-It has been a week since India unilaterally imposed ban on import of ginger from Nepal
-Farmers in Ilam, Panchthar, Taplejung and Jhapa to incur losses in millions if the ban continues further
-Gingers are rotting in various store houses as it is perishable
-Farmers refute the allegation of excessive use of pesticide
KATHMANDU, Sept 5: Indian government's decision to impose a ban on import of ginger from Nepal has left the future of Nepal's ginger farming highly uncertain as the southern neighbor is the main market for the product.
Sunday marked the sixth consecutive day of disallowing entry of Nepal's gingers in to Indian markets. Indian side has claimed that gingers being imported from Nepal contain high pesticide residue. They also claimed that Chinese gingers were being imported instead of the ones produced in Nepal.
At present, when the season of ginger production is at peak, India has been insisting on complete ban in the import of ginger produced in Nepal. However, entrepreneurs trying to export their products to India have been told to compulsorily submit lab report for quality check. The already diminishing market of the country's ginger has been shrunk even further by the complication.
Ever since Nepal started commercializing ginger production, India has been Nepal's major buyer. However, India soon started mass production of ginger, making it unnecessary to depend on import to meet its market demand. As a result, India has been steadily decreasing ginger import from Nepal for the past two years, according to ginger farmers and entrepreneurs.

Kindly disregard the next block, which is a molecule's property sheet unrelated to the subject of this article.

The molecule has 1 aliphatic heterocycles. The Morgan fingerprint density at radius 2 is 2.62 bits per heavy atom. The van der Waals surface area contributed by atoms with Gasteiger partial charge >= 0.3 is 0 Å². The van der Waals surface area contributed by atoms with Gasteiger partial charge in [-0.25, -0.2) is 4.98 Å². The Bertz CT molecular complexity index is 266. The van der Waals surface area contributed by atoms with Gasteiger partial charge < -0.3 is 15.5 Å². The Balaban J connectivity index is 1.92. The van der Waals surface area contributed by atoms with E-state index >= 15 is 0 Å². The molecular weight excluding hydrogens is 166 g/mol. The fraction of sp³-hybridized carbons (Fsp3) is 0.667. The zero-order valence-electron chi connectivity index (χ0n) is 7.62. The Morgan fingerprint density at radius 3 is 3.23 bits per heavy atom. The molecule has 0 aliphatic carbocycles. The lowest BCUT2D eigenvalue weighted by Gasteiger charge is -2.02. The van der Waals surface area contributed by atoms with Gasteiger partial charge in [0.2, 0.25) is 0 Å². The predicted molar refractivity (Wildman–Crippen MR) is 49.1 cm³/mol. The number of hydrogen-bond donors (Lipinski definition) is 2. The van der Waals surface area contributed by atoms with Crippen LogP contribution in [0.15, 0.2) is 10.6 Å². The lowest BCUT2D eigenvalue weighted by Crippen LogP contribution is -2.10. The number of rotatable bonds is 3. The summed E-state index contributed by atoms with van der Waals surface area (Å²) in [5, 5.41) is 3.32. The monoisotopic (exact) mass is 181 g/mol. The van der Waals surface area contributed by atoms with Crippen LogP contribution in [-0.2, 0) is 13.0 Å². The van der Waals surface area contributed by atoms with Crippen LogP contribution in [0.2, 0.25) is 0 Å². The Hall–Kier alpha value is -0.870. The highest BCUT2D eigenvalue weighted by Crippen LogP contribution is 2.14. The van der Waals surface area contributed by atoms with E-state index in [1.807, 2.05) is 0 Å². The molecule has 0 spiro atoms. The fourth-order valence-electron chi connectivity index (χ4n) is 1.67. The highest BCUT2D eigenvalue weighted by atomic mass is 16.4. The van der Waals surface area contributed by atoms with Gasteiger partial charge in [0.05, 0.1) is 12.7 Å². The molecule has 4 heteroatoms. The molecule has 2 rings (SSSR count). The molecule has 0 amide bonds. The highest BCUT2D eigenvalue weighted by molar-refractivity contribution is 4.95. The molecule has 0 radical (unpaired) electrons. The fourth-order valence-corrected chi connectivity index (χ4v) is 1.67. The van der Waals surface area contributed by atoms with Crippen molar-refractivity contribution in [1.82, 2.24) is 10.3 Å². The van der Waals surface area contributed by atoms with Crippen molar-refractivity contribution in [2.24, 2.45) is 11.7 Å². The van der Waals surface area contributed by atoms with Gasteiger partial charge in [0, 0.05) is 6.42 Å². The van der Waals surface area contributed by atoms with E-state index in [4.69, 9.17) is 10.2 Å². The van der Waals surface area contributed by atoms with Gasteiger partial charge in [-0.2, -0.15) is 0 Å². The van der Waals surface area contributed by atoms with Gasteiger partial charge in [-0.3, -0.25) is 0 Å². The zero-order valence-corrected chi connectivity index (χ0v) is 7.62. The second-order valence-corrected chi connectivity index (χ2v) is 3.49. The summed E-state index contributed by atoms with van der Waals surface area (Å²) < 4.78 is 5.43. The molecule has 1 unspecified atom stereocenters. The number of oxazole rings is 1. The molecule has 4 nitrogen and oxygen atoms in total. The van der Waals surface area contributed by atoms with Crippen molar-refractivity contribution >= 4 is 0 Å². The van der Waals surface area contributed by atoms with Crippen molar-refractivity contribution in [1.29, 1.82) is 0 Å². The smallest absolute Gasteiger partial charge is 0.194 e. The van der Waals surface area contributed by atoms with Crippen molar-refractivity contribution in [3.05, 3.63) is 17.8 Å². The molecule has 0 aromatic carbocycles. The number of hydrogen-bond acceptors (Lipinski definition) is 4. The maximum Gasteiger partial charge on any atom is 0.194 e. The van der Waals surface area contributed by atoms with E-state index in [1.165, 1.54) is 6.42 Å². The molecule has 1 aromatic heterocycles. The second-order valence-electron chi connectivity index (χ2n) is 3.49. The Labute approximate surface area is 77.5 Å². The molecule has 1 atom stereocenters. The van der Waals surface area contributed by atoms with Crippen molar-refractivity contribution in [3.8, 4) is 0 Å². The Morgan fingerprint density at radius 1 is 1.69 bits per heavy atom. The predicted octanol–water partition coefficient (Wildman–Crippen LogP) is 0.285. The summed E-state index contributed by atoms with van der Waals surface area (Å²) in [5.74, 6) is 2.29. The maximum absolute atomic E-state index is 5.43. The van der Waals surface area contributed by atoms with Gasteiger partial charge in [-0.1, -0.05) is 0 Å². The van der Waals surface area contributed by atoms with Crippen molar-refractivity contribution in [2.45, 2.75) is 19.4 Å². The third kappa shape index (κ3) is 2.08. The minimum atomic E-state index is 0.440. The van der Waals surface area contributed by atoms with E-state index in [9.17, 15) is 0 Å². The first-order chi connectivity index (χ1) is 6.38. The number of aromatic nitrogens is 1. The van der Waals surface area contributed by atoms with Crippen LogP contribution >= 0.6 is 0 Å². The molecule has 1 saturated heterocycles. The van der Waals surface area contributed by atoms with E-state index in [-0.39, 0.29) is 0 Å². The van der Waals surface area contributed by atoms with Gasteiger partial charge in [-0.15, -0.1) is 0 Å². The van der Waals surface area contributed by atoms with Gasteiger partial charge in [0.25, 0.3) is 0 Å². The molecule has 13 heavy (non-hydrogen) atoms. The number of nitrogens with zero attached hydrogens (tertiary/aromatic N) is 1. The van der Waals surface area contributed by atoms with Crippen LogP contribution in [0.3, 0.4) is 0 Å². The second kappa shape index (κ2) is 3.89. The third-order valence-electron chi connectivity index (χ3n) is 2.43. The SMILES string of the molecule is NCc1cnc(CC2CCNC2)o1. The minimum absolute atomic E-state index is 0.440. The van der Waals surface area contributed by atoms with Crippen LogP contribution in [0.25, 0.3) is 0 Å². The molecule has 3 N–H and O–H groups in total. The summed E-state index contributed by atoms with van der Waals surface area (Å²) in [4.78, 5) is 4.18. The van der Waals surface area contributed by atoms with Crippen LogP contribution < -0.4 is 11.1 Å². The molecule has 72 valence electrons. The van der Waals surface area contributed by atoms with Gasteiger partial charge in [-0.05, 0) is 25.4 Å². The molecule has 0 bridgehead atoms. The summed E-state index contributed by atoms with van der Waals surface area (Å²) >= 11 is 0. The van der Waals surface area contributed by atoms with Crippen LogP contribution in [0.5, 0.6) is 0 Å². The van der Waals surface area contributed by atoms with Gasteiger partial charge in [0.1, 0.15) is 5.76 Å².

According to the Nepal Ginger Producers and Entrepreneurs Association (NGPEA), farmers and traders of eastern region, especially Jhapa, Ilam, Taplejung and Panchthar have been directly affected by the ban of Nepali ginger in India.
NGPEA had recently sent its team to customs office of Pani Tanki, West Bengal where the officials assured that they would allow import of gingers only if the entrepreneurs produce certificate of lab test to prove that gingers are not poisonous and do not pose any health risk.
Entrepreneurs had then sent truckloads of gingers for lab test in Kolkata. It takes at least one week to get the test result.
However, gingers would not last a week as it is perishable within the duration.
“Gingers perish if we do not take it to the market within two days of its picking,” informed Indra Budathoki, secretary general of NGPEA. “If we have to lab test it during every export, we are sure to completely lose Indian market,” he said, adding that the production of ginger will come to an end if the government does not seek alternative markets for ginger.
India's move to ban ginger without informing Nepal has put farmers and entrepreneurs in a very difficult position.
According to NGPEA, gingers produced from various hills and plains of the country have remained stalled in godowns. Produce from Mechi and Koshi are especially in high risk of being wasted.
Experts have blamed the dependency on a single market for the present problem. “Such kind of problem can occur anytime and hence, we should never rely on a single market,”
Hundreds of tons of ginger have remained idle at store houses in Ilam district. Traders and farmers are clueless on the fate of their farming, according to Govinda Sanjel, a farmer of Soyang, Ilam.
Similarly, farmers in Panchthar are worried as traders have stopped buying their products.
“I have collected more than 50 quintals of gingers from the village,” Radha Krishna Chamlagain, a farmer and a local collector said. “All gingers will get rotten if I would be unable to sell them within a few days.”
Ginger farming in done in more than 3770 hectors of land in Taplejung, Panchthar and Ilam. Farmers are hopeful that the government will take initiative to ease the stalled process of export of ginger to India.
(Our district-based correspondents Raju Adhikari from Jhapa, Bhim Chapagain from Ilam, Khagendra Adhikari from Taplejung and Giriraj Baskota from Panchthar contributed to this article.)